The smell of flowers during the brilliant 13 months of sunshine, the buzzing of bees flying out of their hive on a beautiful morning, the collection of ripe honey; apiculture is an intriguing profession. On the first sunrise of the year, the bees leave the hive looking for nectar and pollen. When collecting nectar and pollen, the bees land on many flowers and ensure the pollination of the plants. The bees draw the nectar from the flower and enrich it by adding enzymes. In the beehive the bees thicken the honey, after which the honey is stored in the wax cells to ripe.
My name is Jony Girma, I am 38 years old from Ethiopia, the country with a huge potential of high value organic bee product like honey, beeswax, and propolis. I am a professional in organic agriculture and agricultural economics. The experiences that I have developed in the bee research centre, and honey and beeswax processing company I worked at, have motivated me to work with the honeybees.
After critical evaluation of apiculture sectors, a decision was made to enter into organic honey production, processing, and marketing business due to the high and intact potential of the country. The honey sector in the country is one of the few sectors that has the most potential to achieve transformation and growth across all categories of rural households. There are an estimated 5.15 million hives in Ethiopia almost all of which are maintained entirely by traditional methods by approximately 1.4–1.7 million beekeeping households. They keep bees as a means of income generation.
Beekeeping does not require fertile land, a large area, or much initial capital. This makes the sector attractive for small farmers with limited resources. It is also an environmentally sustainable activity that can be combined with crop production, animal husbandry, horticulture, and conservation of natural resources without clashing with any of these activities. As a result, the importance of beekeeping to poverty reduction and conservation of natural resources has been emphasized by different stakeholders.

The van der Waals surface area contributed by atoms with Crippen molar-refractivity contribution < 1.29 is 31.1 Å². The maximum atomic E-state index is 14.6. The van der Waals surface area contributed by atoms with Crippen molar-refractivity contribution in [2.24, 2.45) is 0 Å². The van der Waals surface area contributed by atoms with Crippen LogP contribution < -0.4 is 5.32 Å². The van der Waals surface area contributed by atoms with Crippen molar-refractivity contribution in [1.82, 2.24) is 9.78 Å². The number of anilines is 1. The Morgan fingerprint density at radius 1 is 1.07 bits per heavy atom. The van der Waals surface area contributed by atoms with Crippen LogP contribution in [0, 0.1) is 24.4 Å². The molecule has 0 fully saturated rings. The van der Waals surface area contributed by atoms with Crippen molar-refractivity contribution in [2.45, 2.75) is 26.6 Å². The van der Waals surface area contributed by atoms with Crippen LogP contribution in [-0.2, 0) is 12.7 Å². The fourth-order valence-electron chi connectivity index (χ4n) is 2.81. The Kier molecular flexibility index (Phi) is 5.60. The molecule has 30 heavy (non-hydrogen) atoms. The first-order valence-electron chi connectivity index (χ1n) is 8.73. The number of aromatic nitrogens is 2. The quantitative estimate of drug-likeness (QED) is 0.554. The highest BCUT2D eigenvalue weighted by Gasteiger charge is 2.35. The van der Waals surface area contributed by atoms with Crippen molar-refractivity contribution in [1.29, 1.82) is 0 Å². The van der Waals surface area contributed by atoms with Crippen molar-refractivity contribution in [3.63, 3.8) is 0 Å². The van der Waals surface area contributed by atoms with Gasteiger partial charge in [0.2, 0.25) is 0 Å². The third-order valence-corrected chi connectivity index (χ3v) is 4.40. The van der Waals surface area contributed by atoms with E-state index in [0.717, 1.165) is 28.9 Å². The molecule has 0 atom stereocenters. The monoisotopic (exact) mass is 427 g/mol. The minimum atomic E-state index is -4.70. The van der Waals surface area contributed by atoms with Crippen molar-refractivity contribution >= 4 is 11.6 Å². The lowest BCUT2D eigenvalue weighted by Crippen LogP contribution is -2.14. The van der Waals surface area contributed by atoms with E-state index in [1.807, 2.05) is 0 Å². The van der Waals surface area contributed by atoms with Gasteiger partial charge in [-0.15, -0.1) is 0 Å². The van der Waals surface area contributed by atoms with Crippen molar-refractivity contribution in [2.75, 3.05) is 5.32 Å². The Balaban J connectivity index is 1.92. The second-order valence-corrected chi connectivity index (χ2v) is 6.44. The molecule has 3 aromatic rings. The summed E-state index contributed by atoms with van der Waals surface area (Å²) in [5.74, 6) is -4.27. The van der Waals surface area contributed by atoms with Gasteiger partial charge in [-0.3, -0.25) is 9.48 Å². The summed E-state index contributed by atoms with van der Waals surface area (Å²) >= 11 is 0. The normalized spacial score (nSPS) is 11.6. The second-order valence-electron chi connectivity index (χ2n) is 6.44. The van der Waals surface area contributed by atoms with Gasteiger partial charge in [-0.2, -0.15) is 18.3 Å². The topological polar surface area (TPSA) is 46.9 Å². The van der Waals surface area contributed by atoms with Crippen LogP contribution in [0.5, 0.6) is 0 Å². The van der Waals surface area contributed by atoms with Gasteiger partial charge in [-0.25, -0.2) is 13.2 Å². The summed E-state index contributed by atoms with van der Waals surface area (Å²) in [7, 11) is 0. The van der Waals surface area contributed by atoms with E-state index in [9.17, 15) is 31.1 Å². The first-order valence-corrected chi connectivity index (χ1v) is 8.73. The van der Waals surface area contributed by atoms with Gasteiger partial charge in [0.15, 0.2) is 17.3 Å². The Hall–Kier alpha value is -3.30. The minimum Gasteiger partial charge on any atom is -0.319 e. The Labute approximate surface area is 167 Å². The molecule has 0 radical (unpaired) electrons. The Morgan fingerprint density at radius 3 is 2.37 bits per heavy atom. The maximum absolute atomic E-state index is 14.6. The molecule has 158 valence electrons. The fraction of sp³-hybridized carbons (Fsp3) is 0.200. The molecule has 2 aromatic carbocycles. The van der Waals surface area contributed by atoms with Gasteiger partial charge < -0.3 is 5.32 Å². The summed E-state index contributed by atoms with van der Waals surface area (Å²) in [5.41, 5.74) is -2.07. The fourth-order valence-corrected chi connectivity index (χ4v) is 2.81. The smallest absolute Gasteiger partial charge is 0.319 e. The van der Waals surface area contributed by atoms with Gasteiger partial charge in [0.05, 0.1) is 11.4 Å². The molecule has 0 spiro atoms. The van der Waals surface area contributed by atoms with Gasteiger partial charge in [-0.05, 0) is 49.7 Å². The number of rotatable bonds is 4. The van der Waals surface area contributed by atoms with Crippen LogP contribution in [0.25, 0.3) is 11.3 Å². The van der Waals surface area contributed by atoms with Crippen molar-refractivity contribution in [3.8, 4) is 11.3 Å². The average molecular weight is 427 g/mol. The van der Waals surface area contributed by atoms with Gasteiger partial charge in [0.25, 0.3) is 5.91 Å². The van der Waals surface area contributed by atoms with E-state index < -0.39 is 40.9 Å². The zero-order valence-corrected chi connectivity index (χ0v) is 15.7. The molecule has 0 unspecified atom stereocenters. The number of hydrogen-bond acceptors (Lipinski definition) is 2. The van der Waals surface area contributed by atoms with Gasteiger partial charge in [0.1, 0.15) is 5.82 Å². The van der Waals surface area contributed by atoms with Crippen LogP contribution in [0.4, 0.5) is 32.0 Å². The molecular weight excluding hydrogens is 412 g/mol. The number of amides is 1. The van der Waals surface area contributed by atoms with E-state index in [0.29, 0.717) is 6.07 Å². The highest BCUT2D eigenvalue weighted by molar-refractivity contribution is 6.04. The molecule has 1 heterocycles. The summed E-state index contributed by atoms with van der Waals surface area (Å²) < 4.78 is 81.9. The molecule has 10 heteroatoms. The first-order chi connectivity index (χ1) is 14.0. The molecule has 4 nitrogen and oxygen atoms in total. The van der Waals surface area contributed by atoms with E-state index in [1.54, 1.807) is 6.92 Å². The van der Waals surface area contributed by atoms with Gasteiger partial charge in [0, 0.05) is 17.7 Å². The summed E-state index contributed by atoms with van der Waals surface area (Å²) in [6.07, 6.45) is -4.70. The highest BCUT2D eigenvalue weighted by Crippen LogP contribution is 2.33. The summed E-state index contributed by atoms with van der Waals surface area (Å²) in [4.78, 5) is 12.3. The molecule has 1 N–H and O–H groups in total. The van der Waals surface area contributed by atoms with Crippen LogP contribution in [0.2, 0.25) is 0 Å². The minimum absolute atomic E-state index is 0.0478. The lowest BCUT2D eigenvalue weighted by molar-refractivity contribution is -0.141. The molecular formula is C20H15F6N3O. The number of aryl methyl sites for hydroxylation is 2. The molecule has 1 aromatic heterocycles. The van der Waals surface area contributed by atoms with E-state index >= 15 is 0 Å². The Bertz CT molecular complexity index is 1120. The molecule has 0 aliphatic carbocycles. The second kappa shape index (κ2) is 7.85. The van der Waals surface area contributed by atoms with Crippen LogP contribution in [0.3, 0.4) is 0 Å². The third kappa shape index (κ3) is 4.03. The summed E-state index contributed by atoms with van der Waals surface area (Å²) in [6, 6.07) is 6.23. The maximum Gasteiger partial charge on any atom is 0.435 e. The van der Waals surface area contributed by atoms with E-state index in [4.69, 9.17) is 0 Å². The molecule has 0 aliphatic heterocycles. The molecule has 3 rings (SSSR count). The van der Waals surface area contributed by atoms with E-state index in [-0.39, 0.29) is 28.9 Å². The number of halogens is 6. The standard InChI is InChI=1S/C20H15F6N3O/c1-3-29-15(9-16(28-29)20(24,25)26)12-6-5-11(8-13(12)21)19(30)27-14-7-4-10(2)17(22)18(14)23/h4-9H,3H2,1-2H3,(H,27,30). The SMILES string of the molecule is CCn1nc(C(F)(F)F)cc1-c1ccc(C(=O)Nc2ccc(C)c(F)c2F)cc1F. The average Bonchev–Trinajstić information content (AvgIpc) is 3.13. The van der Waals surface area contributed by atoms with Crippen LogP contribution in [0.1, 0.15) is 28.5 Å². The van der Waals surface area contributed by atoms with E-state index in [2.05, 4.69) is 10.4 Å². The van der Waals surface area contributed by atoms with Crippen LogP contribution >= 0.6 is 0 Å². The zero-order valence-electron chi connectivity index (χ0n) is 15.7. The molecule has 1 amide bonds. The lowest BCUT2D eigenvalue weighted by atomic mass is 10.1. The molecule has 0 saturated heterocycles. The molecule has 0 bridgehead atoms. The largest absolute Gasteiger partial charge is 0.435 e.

However, despite its potential role in the development of rural economy, the beekeeping sector faces a number of problems. Lack of beekeeping skills, inappropriate production technologies, weak market access, weak price incentive systems, and limited financial capacity of beekeepers are the major problems which largely reduce the potential contribution of the honey sub-sector.
As per my perspective to have sustainable honey supply for the market, it is vital to intervene to control these major problems. As a result, I have started working with beekeepers to fill the skills gap; to create access to improved technology and market. To solve these problems strategically I plan to establish well-organized and -equipped demonstration site inside beekeepers’ villages. This site is a centre of knowledge, skill, and information source for the beekeepers.
Since beekeeping activities are seasonal, it is important to make all season specific information available on time. Beekeepers will be trained, share experience and practice before adopting improved technologies. In addition, beekeeping researchers use this site as research unit which create good opportunity for beekeepers to meet with experts.